The surprise is so stunning  after merely soon eighth months at the helm of the the DPRK, some ‘scholars’ are depicting him as a rightful heir to Kim Jung il, in his blood thirstiness. How much can we rely on the judgment of these Pyongyongologists who cannot tell a black thread from a white one at the dawn of Kim Jung eun’s leadership?

The US North Korean clerisy has much to do to catch up with the winds of change that are sweeping North Korea, the least being a young wife with a ph.d.

Although much is not known of Kim’s early life, there is enough there to tell us something: he is well schooled in North Korea as well as in Switzerland. He is no stranger to the outside world, speaks or understands many languages, and is wise to things of the western world. That at least should inform the US North Korean clerisy that he is not exactly formed in the hoary mould they are use to examining with laser like intensity.

They make guffaw at the generalissimo’s call on Mickey Mouse but the message is clear: North Korea is signaling a change to dredge its faltering economy from the morass it is in, without letting its guard down against the US and South Korea who are desperately trying to push the DPRK over the cliff to ruin and destruction.

It is interesting to also note that former Soviet trained Korea pooh bahs are equally leading the pack of critics of North Korea. They dwell in a time more suitable to Proust’s ‘Remembrance of things past’ than of what’s happening on the ground in North Korea today.

These ‘Russkis’ writhe in their contempt for the plain and simple truth North Korea is not going the way the old Soviet Union and people’s democracies went to their grave.

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Is the US in the joyful throes of Kim Jung eun fever?

Hardly. Still, the stale news that Kim Jung eun has taken a wife has brought a bubbly smile to White House spokeswoman Victoria Nuland’s lips when she wished the newlyweds America’s congratulations on this happy events.

She soon returned to message by iterating for the nth time US concerns for the welfare and health of the undernourished North Koreans–a state of being partly owing to Mother Nature’s foul temperament and partly to the Obama administration’s use of food aid as a political weapon.

In fact, Ri has in her own way in the western media is having her Kate Middleton moment! Well, fickle is the global press, one moment attacking North Korea as a bat out of hell and at another moment as a land of Cinderella surprises! Won’t wonders never cease?

And then there a long spread in today’s ‘New York Times Online’ on ‘That Mystery Woman in North Korea? Turns Out She’s First Lady’.

The ‘Times’ editorials are hardly the stuff to win hearts and minds of North Korea’s leadership. Still, weddings do ever so thaw Cold War hearts for a nano second.

Despite the nose to page with a high powered magnifying glass, the US North Korea clerisy, among which the ‘Times’ rubs elbows, have gone to dismissal of the young DPRK marshal Kim to begrudging acknowledgment that he is not pushover and is a young man of the 21 century and full of surprises.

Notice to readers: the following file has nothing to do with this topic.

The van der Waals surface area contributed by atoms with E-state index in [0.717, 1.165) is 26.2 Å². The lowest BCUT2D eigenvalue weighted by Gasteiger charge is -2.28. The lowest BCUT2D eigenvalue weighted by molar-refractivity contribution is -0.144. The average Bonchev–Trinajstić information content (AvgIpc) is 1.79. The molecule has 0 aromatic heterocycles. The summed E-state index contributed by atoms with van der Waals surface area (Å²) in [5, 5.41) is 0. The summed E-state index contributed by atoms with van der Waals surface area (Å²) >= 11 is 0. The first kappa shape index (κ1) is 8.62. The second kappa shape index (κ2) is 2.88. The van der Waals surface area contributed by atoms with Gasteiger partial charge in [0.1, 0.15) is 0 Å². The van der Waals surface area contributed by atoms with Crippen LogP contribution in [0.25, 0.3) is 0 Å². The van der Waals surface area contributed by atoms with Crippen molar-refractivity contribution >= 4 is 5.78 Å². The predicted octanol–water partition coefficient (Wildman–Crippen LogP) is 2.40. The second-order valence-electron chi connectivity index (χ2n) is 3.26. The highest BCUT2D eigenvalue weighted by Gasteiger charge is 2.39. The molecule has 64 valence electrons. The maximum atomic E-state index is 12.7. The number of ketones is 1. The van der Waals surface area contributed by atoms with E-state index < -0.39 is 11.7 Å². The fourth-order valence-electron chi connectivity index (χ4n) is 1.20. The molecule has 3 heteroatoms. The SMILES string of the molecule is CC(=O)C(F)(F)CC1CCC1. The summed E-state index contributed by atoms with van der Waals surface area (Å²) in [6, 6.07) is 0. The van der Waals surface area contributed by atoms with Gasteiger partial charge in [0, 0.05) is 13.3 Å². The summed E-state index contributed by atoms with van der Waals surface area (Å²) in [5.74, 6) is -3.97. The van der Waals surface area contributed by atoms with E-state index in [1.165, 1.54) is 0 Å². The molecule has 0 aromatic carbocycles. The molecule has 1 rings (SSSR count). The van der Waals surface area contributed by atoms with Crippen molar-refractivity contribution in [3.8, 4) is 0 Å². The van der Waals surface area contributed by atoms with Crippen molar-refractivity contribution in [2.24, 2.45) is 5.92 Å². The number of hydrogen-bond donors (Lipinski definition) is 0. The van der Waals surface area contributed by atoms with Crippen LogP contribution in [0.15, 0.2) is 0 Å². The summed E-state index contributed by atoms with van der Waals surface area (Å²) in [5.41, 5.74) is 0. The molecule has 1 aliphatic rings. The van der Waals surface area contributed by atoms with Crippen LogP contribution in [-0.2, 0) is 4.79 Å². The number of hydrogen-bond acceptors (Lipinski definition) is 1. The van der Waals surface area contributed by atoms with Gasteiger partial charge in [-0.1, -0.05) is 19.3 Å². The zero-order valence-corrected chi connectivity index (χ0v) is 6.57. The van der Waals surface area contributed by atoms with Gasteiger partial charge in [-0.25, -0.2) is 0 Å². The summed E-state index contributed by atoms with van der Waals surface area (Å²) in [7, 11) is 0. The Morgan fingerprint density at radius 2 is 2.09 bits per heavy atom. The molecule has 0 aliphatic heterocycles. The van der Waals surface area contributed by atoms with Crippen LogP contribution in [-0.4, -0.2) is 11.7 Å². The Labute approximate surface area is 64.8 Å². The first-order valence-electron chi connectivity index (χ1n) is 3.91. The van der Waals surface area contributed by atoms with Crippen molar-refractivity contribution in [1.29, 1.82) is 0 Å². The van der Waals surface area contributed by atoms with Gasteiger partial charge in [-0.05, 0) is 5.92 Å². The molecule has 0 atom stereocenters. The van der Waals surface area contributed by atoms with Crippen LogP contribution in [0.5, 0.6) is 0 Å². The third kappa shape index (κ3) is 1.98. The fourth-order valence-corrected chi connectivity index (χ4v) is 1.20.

Still the National Bureau of Asian Research labels the DPRK as “an extremely marginalized country”. Have they not been reading the global media yea these many years, especially since North Korea has forced the doors open to the world’s nuclear club, thanks to the idiocy of George W. Bush’s policies.

DPRK’s first lady is Ri Sol ju, mother of the young marshal’s baby girl. Ri is no light weight and holds a doctorate from Kim Il Sung University.

GuamDiary joins in the swelling chorus of well wishers on the West’s announcement of her marriage.

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Judith Miller

What more can one about former ‘New York Times’ journalist Judith Miller?

She shot herself in the foot on the Iraq War, snookered by the Bush illegal war against Hussein. Her willingness to peddle the Bush White House blackened forever her reputation.

Nonetheless, when ‘Times’ bureau chief in Cairo, she wrote an interesting book–‘God has 99 names’. [For the less familiar with the significance of 99, Allah has 99 attributes.] Its the chapter on Israel that should have drawn our attention.

Miller spoke of the rise of Muslim fanaticism, but she also put her finger on what has become more and more evident in ‘democratic’ Israel the growing influence of Jewish extremism and the call for the complete imposition of Jewish equivalent of Islamic Shari’a–the Torah and the Talmud.

We can see the groundswell of the growing demographic strength of the ultra orthodox in the push for no longer exempting the growing army of ‘rabbis’ who refuse to service in the military.

Even if national service is not the issue, the viper of racism against Israeli Arabs, Palestinian Arabs and Christians, and secular Israelis.

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Exit Ri Song Ho

North Korea’s army chief Ri Song Ho lost his job, owing to illness. His departure has sent the Pyongyongologists to reading shaman bones for the ‘real’ reasons for Ri’s departure.

GuamDiary leaves them to their task. We, however, do raise the following question since we know senior DPRK officials wear many hats: is Ri Song Ho the same Ri Song Ho who negotiated the 29 February 2012 agreement with the US? Is he the same Ri Song Ho who then spoke at Syracuse’s Maxwell School?

His ‘diplomatic’ resignation may have nothing to do with Pyongyang’s reassessment of how to deal with US, but we cannot help raising the matter.